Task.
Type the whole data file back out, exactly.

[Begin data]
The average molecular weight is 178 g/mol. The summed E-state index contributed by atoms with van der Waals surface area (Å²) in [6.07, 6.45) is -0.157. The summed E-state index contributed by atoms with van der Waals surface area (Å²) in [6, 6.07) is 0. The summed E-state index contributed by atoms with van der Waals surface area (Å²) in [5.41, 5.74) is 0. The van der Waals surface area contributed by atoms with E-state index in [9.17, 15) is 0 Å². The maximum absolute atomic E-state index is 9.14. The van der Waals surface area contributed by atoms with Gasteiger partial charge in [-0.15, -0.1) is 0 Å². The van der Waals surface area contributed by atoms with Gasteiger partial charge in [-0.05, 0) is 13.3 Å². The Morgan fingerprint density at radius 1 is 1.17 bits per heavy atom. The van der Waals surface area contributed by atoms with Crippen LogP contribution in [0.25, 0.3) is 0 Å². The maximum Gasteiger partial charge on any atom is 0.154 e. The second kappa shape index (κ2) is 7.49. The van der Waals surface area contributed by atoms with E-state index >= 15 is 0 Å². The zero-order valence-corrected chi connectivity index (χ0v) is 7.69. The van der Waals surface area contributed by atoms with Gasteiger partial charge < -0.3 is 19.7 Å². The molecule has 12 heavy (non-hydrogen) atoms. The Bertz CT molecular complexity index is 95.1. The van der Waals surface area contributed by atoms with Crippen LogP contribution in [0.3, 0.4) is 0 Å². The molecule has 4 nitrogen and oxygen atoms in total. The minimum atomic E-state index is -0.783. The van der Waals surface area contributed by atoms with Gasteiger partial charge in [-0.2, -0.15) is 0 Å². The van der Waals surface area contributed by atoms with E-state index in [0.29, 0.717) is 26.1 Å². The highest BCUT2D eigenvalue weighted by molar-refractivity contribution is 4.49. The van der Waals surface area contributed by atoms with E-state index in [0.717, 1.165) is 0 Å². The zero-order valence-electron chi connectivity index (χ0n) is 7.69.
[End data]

The average molecular weight is 178 g/mol. The summed E-state index contributed by atoms with van der Waals surface area (Å²) in [6.07, 6.45) is -0.157. The summed E-state index contributed by atoms with van der Waals surface area (Å²) in [6, 6.07) is 0. The summed E-state index contributed by atoms with van der Waals surface area (Å²) in [5.41, 5.74) is 0. The van der Waals surface area contributed by atoms with E-state index in [9.17, 15) is 0 Å². The maximum absolute atomic E-state index is 9.14. The van der Waals surface area contributed by atoms with Gasteiger partial charge in [-0.15, -0.1) is 0 Å². The van der Waals surface area contributed by atoms with Gasteiger partial charge in [-0.05, 0) is 13.3 Å². The Morgan fingerprint density at radius 1 is 1.17 bits per heavy atom. The van der Waals surface area contributed by atoms with Crippen LogP contribution in [0.25, 0.3) is 0 Å². The maximum Gasteiger partial charge on any atom is 0.154 e. The second kappa shape index (κ2) is 7.49. The van der Waals surface area contributed by atoms with E-state index >= 15 is 0 Å². The zero-order valence-corrected chi connectivity index (χ0v) is 7.69. The van der Waals surface area contributed by atoms with Gasteiger partial charge < -0.3 is 19.7 Å². The molecule has 12 heavy (non-hydrogen) atoms. The Bertz CT molecular complexity index is 95.1. The van der Waals surface area contributed by atoms with Crippen LogP contribution in [0.3, 0.4) is 0 Å². The molecule has 4 nitrogen and oxygen atoms in total. The minimum atomic E-state index is -0.783. The van der Waals surface area contributed by atoms with Gasteiger partial charge in [-0.2, -0.15) is 0 Å². The van der Waals surface area contributed by atoms with E-state index in [0.29, 0.717) is 26.1 Å². The highest BCUT2D eigenvalue weighted by molar-refractivity contribution is 4.49. The van der Waals surface area contributed by atoms with E-state index in [0.717, 1.165) is 0 Å². The zero-order valence-electron chi connectivity index (χ0n) is 7.69.